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Labour Party Conference: Top Takeaways

By Elly Savill

Set against the backdrop of the Coronavirus crisis and the announcement of further lockdown restrictions, this year’s Labour Party Conference, titled ‘Connected’ was unlike any other. A virtual event spread out over four days, Labour members were able to pick and choose from a number of online events including online panels and discussions, policy breakout sessions and key speeches. Deputy Leader Angela Rayner kicked off the conference by describing the Labour Party’s three priorities as “jobs, jobs, jobs” and Sir Keir Starmer outlined his vision for Britain as “the best country to grow up in and the best country to grow old in”. Although the virtual conference lacked the usual buzz and was at times confusing to navigate, it did provide some interesting insights into Labour’s ambitions for the future of the UK.

“This is a party under new leadership”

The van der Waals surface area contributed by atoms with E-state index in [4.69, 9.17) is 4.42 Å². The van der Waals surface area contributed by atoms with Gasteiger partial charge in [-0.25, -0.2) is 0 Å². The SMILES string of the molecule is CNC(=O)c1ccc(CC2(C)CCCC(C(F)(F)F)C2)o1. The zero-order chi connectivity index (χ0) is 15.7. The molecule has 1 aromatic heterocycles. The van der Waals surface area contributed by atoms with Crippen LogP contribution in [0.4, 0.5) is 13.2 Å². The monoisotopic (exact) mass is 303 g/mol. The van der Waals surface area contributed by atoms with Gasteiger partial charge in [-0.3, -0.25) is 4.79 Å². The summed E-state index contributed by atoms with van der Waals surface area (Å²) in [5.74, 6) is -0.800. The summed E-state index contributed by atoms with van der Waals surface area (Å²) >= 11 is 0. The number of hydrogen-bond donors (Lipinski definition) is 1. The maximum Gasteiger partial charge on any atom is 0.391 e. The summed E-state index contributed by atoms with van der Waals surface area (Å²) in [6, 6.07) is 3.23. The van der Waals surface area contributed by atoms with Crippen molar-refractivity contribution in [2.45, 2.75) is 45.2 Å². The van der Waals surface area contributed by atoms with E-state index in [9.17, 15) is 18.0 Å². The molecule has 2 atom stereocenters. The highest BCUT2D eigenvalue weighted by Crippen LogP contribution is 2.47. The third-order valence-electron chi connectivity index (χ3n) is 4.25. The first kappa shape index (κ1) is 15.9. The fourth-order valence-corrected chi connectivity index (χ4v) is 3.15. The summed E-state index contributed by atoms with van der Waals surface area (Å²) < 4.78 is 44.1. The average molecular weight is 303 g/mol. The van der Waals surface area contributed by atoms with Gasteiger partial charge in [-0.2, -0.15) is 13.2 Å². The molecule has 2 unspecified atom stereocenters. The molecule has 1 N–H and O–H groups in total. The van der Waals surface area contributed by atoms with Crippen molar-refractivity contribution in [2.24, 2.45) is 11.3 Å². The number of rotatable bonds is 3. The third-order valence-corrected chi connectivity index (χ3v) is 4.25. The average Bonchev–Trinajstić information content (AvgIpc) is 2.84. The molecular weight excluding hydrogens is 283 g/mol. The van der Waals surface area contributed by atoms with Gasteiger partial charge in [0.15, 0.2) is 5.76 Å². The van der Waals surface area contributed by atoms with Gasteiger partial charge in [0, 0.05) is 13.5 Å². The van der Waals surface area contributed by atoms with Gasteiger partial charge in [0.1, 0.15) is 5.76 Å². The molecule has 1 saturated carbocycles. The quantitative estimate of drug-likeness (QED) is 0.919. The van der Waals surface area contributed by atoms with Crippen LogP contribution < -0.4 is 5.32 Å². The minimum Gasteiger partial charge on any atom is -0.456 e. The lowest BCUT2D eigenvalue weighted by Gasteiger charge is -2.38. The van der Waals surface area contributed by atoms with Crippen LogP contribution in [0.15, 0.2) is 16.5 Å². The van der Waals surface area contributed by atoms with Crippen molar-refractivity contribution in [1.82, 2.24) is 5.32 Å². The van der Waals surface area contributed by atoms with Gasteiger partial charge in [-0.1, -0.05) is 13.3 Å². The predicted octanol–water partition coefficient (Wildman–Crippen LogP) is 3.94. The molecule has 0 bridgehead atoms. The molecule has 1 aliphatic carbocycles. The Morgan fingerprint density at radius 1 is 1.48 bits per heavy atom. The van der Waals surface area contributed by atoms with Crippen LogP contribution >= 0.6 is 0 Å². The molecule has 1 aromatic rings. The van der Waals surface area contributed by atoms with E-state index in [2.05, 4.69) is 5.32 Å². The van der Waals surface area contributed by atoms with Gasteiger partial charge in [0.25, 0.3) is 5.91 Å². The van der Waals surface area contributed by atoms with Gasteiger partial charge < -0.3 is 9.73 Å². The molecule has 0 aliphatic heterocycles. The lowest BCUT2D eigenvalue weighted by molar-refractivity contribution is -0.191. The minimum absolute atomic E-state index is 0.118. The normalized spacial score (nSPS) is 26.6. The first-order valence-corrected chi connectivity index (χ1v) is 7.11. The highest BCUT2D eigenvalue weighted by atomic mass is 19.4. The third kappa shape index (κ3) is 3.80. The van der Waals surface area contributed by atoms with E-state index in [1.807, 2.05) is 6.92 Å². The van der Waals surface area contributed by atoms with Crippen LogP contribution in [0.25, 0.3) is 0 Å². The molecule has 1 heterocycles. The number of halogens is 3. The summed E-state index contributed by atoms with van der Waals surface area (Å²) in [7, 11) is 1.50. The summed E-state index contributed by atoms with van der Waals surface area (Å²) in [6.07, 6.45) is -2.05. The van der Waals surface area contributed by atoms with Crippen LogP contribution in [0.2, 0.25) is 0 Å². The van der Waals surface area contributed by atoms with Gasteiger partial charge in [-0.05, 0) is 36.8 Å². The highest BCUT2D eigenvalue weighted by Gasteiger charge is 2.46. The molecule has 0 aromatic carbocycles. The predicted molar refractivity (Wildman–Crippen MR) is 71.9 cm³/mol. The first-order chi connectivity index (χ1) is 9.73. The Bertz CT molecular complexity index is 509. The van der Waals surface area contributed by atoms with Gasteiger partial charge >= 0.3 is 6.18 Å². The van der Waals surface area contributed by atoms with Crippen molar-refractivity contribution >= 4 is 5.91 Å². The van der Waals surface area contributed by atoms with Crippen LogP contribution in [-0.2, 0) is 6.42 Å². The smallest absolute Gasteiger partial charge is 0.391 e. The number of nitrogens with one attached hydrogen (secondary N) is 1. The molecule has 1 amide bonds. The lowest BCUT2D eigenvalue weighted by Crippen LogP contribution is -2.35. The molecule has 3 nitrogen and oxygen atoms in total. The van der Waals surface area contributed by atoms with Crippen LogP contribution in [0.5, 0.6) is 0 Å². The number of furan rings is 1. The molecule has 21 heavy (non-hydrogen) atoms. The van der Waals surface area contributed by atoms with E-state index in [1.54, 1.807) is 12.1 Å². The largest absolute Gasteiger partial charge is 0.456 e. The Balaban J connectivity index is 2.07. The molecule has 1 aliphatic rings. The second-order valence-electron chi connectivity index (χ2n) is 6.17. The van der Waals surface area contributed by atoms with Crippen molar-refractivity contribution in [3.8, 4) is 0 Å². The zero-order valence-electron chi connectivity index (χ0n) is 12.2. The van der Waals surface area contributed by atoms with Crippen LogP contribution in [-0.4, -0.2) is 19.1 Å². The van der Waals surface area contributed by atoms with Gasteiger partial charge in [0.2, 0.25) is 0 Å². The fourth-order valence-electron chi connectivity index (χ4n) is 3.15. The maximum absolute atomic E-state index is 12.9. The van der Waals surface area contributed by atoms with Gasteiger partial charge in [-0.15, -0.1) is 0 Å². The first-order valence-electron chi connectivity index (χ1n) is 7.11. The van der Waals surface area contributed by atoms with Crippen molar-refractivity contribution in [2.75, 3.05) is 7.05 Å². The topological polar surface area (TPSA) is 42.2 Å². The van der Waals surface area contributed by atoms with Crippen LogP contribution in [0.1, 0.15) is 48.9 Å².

It’s hard to believe Starmer is approaching his fifth month as Labour leader (what month is it again?), with the conference providing the relatively new leader, appointed during the pandemic, an opportunity to set out his plans for the party. Starmer’s speech was a classic balance of hope for the future and irritation with the actions of the current Government. Yet it was also honest. Starmer stated that a party who lose an election in a democracy deserve to, continuing that it is not for a party to ask the electorate what they were thinking but rather for the party to question what they were doing. Starmer made it clear that Labour was trying to learn from its mistakes, highlighting his promises to root out antisemitism and become a “competent, credible Opposition”. The Labour Leader also stated that Labour must once again be the party of the whole United Kingdom and would work hard to win back the trust of the ex-Labour heartlands who voted Conservative in the last election. Ultimately, Starmer’s speech was rooted in one particular point: that “this is a party under new leadership”. Translation? Starmer’s Labour is not Corbyn’s Labour.